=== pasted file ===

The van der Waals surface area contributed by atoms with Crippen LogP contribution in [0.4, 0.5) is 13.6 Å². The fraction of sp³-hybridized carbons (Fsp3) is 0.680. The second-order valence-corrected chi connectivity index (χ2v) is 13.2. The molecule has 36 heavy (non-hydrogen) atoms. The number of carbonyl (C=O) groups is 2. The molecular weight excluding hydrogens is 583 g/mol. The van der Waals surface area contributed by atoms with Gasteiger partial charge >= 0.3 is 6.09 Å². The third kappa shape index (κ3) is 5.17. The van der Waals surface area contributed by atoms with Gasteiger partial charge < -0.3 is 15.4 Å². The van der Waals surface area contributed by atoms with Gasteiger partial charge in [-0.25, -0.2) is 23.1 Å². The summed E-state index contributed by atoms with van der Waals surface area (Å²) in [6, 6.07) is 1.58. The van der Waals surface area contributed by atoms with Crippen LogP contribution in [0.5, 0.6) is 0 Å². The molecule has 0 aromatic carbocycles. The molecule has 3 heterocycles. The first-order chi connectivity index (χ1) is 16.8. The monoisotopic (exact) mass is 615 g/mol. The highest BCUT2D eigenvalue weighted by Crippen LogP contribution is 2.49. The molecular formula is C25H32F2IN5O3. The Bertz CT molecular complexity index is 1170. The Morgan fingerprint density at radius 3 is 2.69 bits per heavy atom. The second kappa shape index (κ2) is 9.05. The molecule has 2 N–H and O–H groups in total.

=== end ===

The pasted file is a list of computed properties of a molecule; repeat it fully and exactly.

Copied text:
The van der Waals surface area contributed by atoms with Crippen LogP contribution in [0.4, 0.5) is 13.6 Å². The fraction of sp³-hybridized carbons (Fsp3) is 0.680. The second-order valence-corrected chi connectivity index (χ2v) is 13.2. The molecule has 36 heavy (non-hydrogen) atoms. The number of carbonyl (C=O) groups is 2. The molecular weight excluding hydrogens is 583 g/mol. The van der Waals surface area contributed by atoms with Gasteiger partial charge >= 0.3 is 6.09 Å². The third kappa shape index (κ3) is 5.17. The van der Waals surface area contributed by atoms with Gasteiger partial charge < -0.3 is 15.4 Å². The van der Waals surface area contributed by atoms with Gasteiger partial charge in [-0.25, -0.2) is 23.1 Å². The summed E-state index contributed by atoms with van der Waals surface area (Å²) in [6, 6.07) is 1.58. The van der Waals surface area contributed by atoms with Crippen LogP contribution in [0.5, 0.6) is 0 Å². The molecule has 0 aromatic carbocycles. The molecule has 3 heterocycles. The first-order chi connectivity index (χ1) is 16.8. The monoisotopic (exact) mass is 615 g/mol. The highest BCUT2D eigenvalue weighted by Crippen LogP contribution is 2.49. The molecular formula is C25H32F2IN5O3. The Bertz CT molecular complexity index is 1170. The Morgan fingerprint density at radius 3 is 2.69 bits per heavy atom. The second kappa shape index (κ2) is 9.05. The molecule has 2 N–H and O–H groups in total.